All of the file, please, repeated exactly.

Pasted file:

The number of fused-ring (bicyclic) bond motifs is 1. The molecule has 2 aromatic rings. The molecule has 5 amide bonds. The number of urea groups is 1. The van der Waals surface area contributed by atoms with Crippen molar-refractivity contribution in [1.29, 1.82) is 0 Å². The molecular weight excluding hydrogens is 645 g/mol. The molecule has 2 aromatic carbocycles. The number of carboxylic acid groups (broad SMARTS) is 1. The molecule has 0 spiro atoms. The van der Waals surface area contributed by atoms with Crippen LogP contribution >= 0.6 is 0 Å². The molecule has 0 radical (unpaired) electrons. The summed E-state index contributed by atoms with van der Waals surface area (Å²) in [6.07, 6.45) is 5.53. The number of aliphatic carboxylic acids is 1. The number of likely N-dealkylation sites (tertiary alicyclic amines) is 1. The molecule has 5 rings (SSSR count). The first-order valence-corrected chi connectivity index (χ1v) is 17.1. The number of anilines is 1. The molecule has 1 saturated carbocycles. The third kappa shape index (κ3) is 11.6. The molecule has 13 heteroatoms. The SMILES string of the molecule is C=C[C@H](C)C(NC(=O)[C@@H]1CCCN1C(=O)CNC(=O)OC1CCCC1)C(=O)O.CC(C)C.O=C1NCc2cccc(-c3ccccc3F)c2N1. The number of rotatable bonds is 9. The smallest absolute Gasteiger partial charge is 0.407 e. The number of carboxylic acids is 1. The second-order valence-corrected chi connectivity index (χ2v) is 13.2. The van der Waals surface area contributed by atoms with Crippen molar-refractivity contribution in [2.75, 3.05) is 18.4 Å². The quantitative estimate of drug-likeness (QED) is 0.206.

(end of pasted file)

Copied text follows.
The number of fused-ring (bicyclic) bond motifs is 1. The molecule has 2 aromatic rings. The molecule has 5 amide bonds. The number of urea groups is 1. The van der Waals surface area contributed by atoms with Crippen molar-refractivity contribution in [1.29, 1.82) is 0 Å². The molecular weight excluding hydrogens is 645 g/mol. The molecule has 2 aromatic carbocycles. The number of carboxylic acid groups (broad SMARTS) is 1. The molecule has 0 spiro atoms. The van der Waals surface area contributed by atoms with Crippen LogP contribution >= 0.6 is 0 Å². The molecule has 0 radical (unpaired) electrons. The summed E-state index contributed by atoms with van der Waals surface area (Å²) in [6.07, 6.45) is 5.53. The number of aliphatic carboxylic acids is 1. The number of likely N-dealkylation sites (tertiary alicyclic amines) is 1. The molecule has 5 rings (SSSR count). The first-order valence-corrected chi connectivity index (χ1v) is 17.1. The number of anilines is 1. The molecule has 1 saturated carbocycles. The third kappa shape index (κ3) is 11.6. The molecule has 13 heteroatoms. The SMILES string of the molecule is C=C[C@H](C)C(NC(=O)[C@@H]1CCCN1C(=O)CNC(=O)OC1CCCC1)C(=O)O.CC(C)C.O=C1NCc2cccc(-c3ccccc3F)c2N1. The number of rotatable bonds is 9. The smallest absolute Gasteiger partial charge is 0.407 e. The number of carboxylic acids is 1. The second-order valence-corrected chi connectivity index (χ2v) is 13.2. The van der Waals surface area contributed by atoms with Crippen molar-refractivity contribution in [2.75, 3.05) is 18.4 Å². The quantitative estimate of drug-likeness (QED) is 0.206.